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Danny Chan La, Deseret Morning News
Heather Groom, left, husband Brent Groom and their daughter, Sophia, 2, listen as former precinct chairman Steve Mickleson speaks Tuesday at the caucus for Precinct 17, held at Lehi High School.

LEHI — Lehi resident Vera Lyn Bradshaw walked into Lehi High School Tuesday evening with her children, Kenyan, 7, and Tailyn, 6, in tow to attend a Republican caucus meeting for the first time.

It was a new experience for the whole family.

"I actually want to learn more about the process. I've never really been involved in something like this," Bradshaw said. "I'd really like to capture the interest for my kids."

Bradshaw and her children attended the Lehi 17th precinct meeting and were one of many families to attend the 21 caucus meetings held at the high school Tuesday night — an event replicated in communities and neighborhoods around the state.

The caucus meetings, held every two years, are the genesis of Utah's political process. Residents vote for delegates — often their neighbors and friends — to attend the state and county conventions where those elected then determine which candidates are nominated to run for office.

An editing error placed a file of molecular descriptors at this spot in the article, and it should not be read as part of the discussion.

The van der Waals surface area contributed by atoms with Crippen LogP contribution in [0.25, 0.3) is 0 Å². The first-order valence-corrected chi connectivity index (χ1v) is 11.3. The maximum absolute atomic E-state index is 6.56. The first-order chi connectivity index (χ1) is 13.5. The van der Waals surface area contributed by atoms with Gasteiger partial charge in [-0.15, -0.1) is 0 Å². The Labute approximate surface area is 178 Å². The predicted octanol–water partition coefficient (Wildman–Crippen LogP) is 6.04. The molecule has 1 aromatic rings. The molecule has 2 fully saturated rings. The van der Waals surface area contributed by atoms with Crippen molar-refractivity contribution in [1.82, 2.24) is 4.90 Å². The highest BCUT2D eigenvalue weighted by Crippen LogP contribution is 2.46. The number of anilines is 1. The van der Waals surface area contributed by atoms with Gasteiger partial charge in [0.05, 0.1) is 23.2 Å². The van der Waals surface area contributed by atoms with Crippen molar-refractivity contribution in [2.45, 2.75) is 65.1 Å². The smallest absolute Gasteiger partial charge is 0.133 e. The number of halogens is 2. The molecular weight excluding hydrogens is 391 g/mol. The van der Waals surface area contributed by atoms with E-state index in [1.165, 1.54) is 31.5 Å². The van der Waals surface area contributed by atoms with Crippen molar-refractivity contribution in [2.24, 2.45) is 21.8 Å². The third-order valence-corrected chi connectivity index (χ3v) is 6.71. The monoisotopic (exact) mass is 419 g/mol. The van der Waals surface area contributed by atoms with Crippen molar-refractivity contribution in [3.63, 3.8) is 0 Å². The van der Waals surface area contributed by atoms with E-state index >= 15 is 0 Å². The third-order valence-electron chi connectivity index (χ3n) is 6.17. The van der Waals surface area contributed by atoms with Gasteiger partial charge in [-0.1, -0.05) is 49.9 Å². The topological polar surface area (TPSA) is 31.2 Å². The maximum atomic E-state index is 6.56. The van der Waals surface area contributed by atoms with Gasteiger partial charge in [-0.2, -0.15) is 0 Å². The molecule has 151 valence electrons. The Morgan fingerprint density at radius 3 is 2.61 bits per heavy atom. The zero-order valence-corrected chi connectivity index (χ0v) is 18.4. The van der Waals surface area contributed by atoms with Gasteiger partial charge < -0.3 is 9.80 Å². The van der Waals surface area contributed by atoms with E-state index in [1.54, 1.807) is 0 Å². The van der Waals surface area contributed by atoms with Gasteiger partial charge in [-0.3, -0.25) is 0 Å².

Although the numbers at the meetings are generally small, it is an opportunity for citizens to learn more about the process.

"I thought (the meeting) was really neat," Bradshaw said. "It was really informative of how our government is run. I learned things I didn't know before."

The 17th precinct elected two state delegates and three county delegates. Bradshaw's neighbor, Jamie Besaw, was elected as the new precinct chairwoman and will act as a delegate at the state and county levels.

Besaw decided to run after taking a class about the constitution. The stay-at-home mom, who graduated from college in physical therapy, decided it was time to get involved in politics.

"I see the direction our county and state are headed and I want to be involved in helping it head a better direction," Besaw said. "I think it is important for people to get involved and find out about the process. If something bad happens and you weren't involved, you really can't complain."

Besaw said that the local caucus meetings are the place where people really can make a difference.

The meeting lasted a little more than an hour, and the voting was done with slips of paper. A high school student counted the votes to determine the winners.

"If you care who will be in office, then you need to at least make the minimum effort to come to these meetings every two years and share your opinion and put yourself out there," Steve Mickleson, the former Lehi 17th precinct chairman, said.

E-mail: lriddle@desnews.com